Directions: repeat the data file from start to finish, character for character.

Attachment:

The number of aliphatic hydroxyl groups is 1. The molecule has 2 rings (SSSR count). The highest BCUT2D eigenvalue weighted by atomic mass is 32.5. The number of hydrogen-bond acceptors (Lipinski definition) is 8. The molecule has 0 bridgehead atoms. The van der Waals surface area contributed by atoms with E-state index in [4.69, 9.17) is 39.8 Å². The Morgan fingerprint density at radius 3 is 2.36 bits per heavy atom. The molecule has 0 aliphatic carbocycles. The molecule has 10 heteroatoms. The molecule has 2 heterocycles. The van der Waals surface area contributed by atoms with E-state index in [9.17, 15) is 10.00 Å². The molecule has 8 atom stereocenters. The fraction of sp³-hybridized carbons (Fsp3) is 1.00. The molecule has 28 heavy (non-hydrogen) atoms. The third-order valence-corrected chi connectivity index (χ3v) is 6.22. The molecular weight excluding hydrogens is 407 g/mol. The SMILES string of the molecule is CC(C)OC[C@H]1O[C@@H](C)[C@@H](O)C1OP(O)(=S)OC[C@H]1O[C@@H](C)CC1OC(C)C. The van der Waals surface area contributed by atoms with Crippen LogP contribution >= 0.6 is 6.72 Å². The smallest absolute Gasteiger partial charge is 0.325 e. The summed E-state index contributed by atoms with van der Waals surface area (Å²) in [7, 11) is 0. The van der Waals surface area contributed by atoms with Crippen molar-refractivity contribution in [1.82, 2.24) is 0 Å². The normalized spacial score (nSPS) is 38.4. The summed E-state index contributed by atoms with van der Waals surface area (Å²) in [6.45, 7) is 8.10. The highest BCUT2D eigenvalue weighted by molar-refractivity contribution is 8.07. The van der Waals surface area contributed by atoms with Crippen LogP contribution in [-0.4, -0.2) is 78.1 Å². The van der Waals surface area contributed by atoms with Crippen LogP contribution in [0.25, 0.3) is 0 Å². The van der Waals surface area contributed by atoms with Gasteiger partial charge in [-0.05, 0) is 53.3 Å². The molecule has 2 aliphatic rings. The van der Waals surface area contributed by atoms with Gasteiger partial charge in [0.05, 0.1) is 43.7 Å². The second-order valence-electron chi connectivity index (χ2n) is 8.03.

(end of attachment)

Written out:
The number of aliphatic hydroxyl groups is 1. The molecule has 2 rings (SSSR count). The highest BCUT2D eigenvalue weighted by atomic mass is 32.5. The number of hydrogen-bond acceptors (Lipinski definition) is 8. The molecule has 0 bridgehead atoms. The van der Waals surface area contributed by atoms with E-state index in [4.69, 9.17) is 39.8 Å². The Morgan fingerprint density at radius 3 is 2.36 bits per heavy atom. The molecule has 0 aliphatic carbocycles. The molecule has 10 heteroatoms. The molecule has 2 heterocycles. The van der Waals surface area contributed by atoms with E-state index in [9.17, 15) is 10.00 Å². The molecule has 8 atom stereocenters. The fraction of sp³-hybridized carbons (Fsp3) is 1.00. The molecule has 28 heavy (non-hydrogen) atoms. The third-order valence-corrected chi connectivity index (χ3v) is 6.22. The molecular weight excluding hydrogens is 407 g/mol. The SMILES string of the molecule is CC(C)OC[C@H]1O[C@@H](C)[C@@H](O)C1OP(O)(=S)OC[C@H]1O[C@@H](C)CC1OC(C)C. The van der Waals surface area contributed by atoms with Crippen LogP contribution >= 0.6 is 6.72 Å². The smallest absolute Gasteiger partial charge is 0.325 e. The summed E-state index contributed by atoms with van der Waals surface area (Å²) in [7, 11) is 0. The van der Waals surface area contributed by atoms with Crippen molar-refractivity contribution in [1.82, 2.24) is 0 Å². The normalized spacial score (nSPS) is 38.4. The summed E-state index contributed by atoms with van der Waals surface area (Å²) in [6.45, 7) is 8.10. The highest BCUT2D eigenvalue weighted by molar-refractivity contribution is 8.07. The van der Waals surface area contributed by atoms with Crippen LogP contribution in [-0.4, -0.2) is 78.1 Å². The van der Waals surface area contributed by atoms with Crippen LogP contribution in [0.25, 0.3) is 0 Å². The van der Waals surface area contributed by atoms with Gasteiger partial charge in [-0.05, 0) is 53.3 Å². The molecule has 2 aliphatic rings. The van der Waals surface area contributed by atoms with Gasteiger partial charge in [0.05, 0.1) is 43.7 Å². The second-order valence-electron chi connectivity index (χ2n) is 8.03.